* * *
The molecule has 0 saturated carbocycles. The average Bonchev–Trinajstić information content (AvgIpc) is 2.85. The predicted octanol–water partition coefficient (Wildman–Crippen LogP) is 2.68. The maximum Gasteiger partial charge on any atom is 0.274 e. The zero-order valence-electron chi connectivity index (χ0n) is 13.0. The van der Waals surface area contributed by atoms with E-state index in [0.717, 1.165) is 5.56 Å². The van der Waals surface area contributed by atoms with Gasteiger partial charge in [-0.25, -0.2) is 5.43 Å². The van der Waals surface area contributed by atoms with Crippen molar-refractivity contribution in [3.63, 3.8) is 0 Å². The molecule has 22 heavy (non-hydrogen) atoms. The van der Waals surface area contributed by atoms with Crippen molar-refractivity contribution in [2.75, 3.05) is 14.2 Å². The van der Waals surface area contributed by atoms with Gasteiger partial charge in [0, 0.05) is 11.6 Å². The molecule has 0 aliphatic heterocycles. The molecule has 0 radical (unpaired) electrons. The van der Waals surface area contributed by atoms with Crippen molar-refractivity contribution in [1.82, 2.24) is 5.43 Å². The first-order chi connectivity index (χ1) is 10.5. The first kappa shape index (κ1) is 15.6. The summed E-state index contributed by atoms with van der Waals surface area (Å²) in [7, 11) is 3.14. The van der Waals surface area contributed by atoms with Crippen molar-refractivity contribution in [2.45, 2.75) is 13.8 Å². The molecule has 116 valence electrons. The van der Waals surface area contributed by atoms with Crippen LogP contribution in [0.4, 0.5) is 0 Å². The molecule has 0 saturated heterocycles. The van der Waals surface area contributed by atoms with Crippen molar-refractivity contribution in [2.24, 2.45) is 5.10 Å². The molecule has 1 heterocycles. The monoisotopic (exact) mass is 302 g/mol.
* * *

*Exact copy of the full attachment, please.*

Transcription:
The molecule has 0 saturated carbocycles. The average Bonchev–Trinajstić information content (AvgIpc) is 2.85. The predicted octanol–water partition coefficient (Wildman–Crippen LogP) is 2.68. The maximum Gasteiger partial charge on any atom is 0.274 e. The zero-order valence-electron chi connectivity index (χ0n) is 13.0. The van der Waals surface area contributed by atoms with E-state index in [0.717, 1.165) is 5.56 Å². The van der Waals surface area contributed by atoms with Gasteiger partial charge in [-0.25, -0.2) is 5.43 Å². The van der Waals surface area contributed by atoms with Crippen molar-refractivity contribution in [3.63, 3.8) is 0 Å². The molecule has 22 heavy (non-hydrogen) atoms. The van der Waals surface area contributed by atoms with Crippen molar-refractivity contribution in [2.75, 3.05) is 14.2 Å². The van der Waals surface area contributed by atoms with Gasteiger partial charge in [0, 0.05) is 11.6 Å². The molecule has 0 aliphatic heterocycles. The molecule has 0 radical (unpaired) electrons. The van der Waals surface area contributed by atoms with Crippen molar-refractivity contribution in [1.82, 2.24) is 5.43 Å². The first-order chi connectivity index (χ1) is 10.5. The first kappa shape index (κ1) is 15.6. The summed E-state index contributed by atoms with van der Waals surface area (Å²) in [7, 11) is 3.14. The van der Waals surface area contributed by atoms with Crippen molar-refractivity contribution in [2.45, 2.75) is 13.8 Å². The molecule has 116 valence electrons. The van der Waals surface area contributed by atoms with Crippen LogP contribution in [0.4, 0.5) is 0 Å². The molecule has 0 saturated heterocycles. The van der Waals surface area contributed by atoms with Crippen molar-refractivity contribution in [2.24, 2.45) is 5.10 Å². The molecule has 1 heterocycles. The monoisotopic (exact) mass is 302 g/mol.